Last week I popped into Tattu for a quick chat with the Manager, Jaime, to discuss their restaurant concept after my last visit in the summer. I’ve been so busy these last few months that I haven’t had the chance to return since our first meal there after the opening and it was nice to walk back through the doors and still be blown away.
I got to take a seat in the ‘Parlour,’ a private self-sufficient dining area adjacent to the downstairs bar. A room that oozes luxury and good taste: warm cherry coloured woods; plush velvet and leather chesterfield seating as well as a couple of individually designed tattooed chairs. There are two windows that look out into the public area, which are probably a design decision to tie in the whole downstairs area, but alternatively the secret windows enhance the exclusivity of this private space, which even has its own separate entrance.
I could easily have remained here languishing in utter comfort for the rest of the afternoon, but alas I had too much planned. Instead, I delved straight into interrogating Jaime with my questions:
Something I have pondered on since my last visit, where exactly does the nautical theme fit into Tattu?
Tattu aims to take you on a journey. From the moment you walk through the door and are greeted to the moment you are presented with your food, every part of the Tattu experience has a meaning, a story. The maritime elements are a reference to the sailors who themselves journeyed to the Far East in search of new treasures. An analogy Tattu has brought into its restaurant, an opulent space filled with uniquely crafted ‘treasures.’
How do you feel Tattu has changed Chinese cuisine in Manchester?
Tattu has tried to single itself out as a unique venue. It’s a true blend of what you expect from a modern restaurant infused with recognisable Chinese flavours.
Do you see Tattu expanding? Becoming a chain?
Definitely. The restaurant has been popular since day one, we’ve hardly stopped and there’s a lot more in the pipeline. We see Tattu working not only nationally in the capital, but also internationally in cities like Dubai and even across the Atlantic in the likes of LA.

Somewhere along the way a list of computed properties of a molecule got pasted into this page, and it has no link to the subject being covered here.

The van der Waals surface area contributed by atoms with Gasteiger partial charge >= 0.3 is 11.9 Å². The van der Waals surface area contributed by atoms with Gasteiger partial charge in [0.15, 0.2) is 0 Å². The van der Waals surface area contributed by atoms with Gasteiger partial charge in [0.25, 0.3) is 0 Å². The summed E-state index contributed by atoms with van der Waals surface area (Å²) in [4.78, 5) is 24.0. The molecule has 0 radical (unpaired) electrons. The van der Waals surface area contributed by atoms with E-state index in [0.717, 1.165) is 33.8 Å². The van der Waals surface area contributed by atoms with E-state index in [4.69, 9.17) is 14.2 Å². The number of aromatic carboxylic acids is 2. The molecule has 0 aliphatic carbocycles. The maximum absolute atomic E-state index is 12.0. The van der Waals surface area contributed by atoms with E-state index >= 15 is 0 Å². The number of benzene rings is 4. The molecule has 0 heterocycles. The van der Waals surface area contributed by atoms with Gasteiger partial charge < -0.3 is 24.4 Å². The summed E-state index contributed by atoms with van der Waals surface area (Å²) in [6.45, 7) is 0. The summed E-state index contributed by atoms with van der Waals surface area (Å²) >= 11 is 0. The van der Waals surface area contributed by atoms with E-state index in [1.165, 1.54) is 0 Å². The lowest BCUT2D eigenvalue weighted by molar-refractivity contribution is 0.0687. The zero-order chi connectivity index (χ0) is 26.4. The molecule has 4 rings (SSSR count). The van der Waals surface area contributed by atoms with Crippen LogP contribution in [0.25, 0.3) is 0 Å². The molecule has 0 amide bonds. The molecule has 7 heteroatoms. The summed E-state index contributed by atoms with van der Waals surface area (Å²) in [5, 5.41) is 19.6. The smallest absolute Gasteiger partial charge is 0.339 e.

How has the concept of a ‘food catwalk’ worked out?
It’s working brilliantly. It’s a big decision to sacrifice table space in a restaurant but we’re proud of what we’ve created and having a runway dedicated to service means all eyes are on the food. It is an idea that works not only aesthetically to give the food a presence but also operationally. From the kitchen window, the chefs can look out over every table. No matter how busy the restaurant is, the bridge allows servers to carry the food out undisturbed, without rushing, so the emphasis remains on the quality of food and service.
With food and fashion being a strong concept, do you feel you could end up with too much style and not enough substance?
With the social media revolution, a lot of people choose a restaurant based on where they want to be seen. So yes, Tattu has a strong concept; rich luxurious interiors and beautifully styled dishes, but there is no compromise on taste or substance here.
Each dish has been expertly created by well-known chefs and have been designed not only to tell a story, but also to introduce people to combinations of flavours that they may not have experienced.
With the restaurant scene growing and changing constantly, style was always going to be an important factor. Tattu was designed to be timeless. It may seem that no expense was spared in any part of the design process, but the emphasis has always remained firm on creating a journey for those that visit and ensuring Tattu remains a destination venue for food and ambience.
It may have been brief, but I feel like I learnt so much about this extraordinary addition to the Manchester food scene. I have no doubt that this one is here for the long run.
Many thanks to Jaime for taking the time to speak with me. I look forward to meeting you again next time we’re booked in for some dim sum!